We begin this week with the recent media chat held last week by the President. Many Nigerians tuned in and attempted to ask the president many pertinent questions. Previously, I had secretly held hope that President Jonathan had the opportunity to be the person who we have been waiting for. I believed that he could do it and that he had brilliant people on his team who if given the right incentive could start an internal revolution. I thought that he knew what it would take to set Nigeria on the right course towards prosperity for all. He had the map; all he needed was to direct the country to the right destination. The Presidential Media Chat was the death of my hope for the Jonathan presidency. After claiming that “asset declaration” was not prudent, and that his cassava flour failure was a revolution in Agriculture and finally implied that the lack of economic opportunities in the North was not a cause of terrorism, it became obvious that he does not get it. He has no idea how complex the country he runs is and how endemic corruption and corner cutting has become. He is simply not the man for the job and while this is incredibly disappointing, it also gives us all the opportunity to drive our country to where it should be. The government has had its turn, and now it is our turn. If our government won’t, well then we will and here is how.
Last week I argued that Nigeria does not have a leadership problem, that the governance system was created to deliver the status quo and to find ways to temporarily pacify the millions of Nigerians who cannot partake in the distribution of the country’s natural resources. Nigeria’s problem is that of followership, Nigeria needs committed citizens, not mere clients of the state, and many people agreed with me. I concluded by calling for direct transfer of all public resources to the Nigerian people and that the government, should it need resources, must tax the money out of the pocket of real Nigerians. This is the way to make our country work; it is a way to overhaul this current system. The media chat clarified the urgency of a revolution in governance.
Egypt! The Egyptian revolution serves as a model for how the citizens of a country could collectively overhaul and update their country’s political landscape rapidly. It took a single man, and then very many actors who had a single goal and who took action collectively to bring down one of the most entrenched dictatorship in the world. At the time, I did not think they could do it. Even after Mubarak had left, I did not think they could keep it up, but they did and last week, Egypt voted for a true democracy. They found a goal and they went to their public square to get what they wanted, many had to die, many more were tortured but in the end the people won.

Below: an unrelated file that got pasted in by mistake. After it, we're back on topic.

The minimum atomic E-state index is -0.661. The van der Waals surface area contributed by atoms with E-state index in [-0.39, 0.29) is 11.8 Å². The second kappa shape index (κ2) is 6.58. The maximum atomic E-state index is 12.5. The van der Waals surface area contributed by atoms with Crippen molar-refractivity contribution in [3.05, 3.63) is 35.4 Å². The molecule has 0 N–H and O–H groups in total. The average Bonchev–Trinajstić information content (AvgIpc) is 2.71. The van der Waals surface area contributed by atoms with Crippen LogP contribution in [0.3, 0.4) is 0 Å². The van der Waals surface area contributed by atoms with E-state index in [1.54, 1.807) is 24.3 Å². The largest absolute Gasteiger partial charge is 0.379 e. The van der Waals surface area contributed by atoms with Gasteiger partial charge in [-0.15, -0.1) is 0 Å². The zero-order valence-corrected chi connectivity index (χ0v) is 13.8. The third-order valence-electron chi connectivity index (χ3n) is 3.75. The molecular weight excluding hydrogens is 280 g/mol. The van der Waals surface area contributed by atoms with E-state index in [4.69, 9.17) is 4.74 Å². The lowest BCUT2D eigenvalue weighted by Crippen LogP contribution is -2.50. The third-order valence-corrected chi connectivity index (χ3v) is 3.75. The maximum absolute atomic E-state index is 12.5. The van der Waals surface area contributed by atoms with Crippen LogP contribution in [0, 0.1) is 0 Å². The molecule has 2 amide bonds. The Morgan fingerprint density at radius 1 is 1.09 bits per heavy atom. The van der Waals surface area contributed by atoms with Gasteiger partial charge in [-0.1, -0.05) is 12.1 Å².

If Egypt seems so far away, and if their revolution seems not to apply to the Nigerian context, after all, a majority elected President Jonathan, I give you the “January Fuel Subsidy” protest. Within days of the government’s announcement that it was removing the last privilege of being Nigerian, thousands of Nigerians were out on the street protesting. After more days of reduced economic activity, of people out on the streets demanding that the fuel subsidy be reinstated, the government relented, at least partially. The people won.
In order to force the hand of the government to give Nigerians the money that rightly belongs to them, the people must come together and protest until they win and we must do it together. Labor and the usual suspect in the civil society cannot be trusted since they too are part of the governance system that has pushed 70% of Nigerians into poverty. Of course one cannot engineer a revolution. The most successful revolutions happen spontaneously. However, we can start the conversation that will bring people together under one goal, which is to give back to Nigerians, what belongs to them.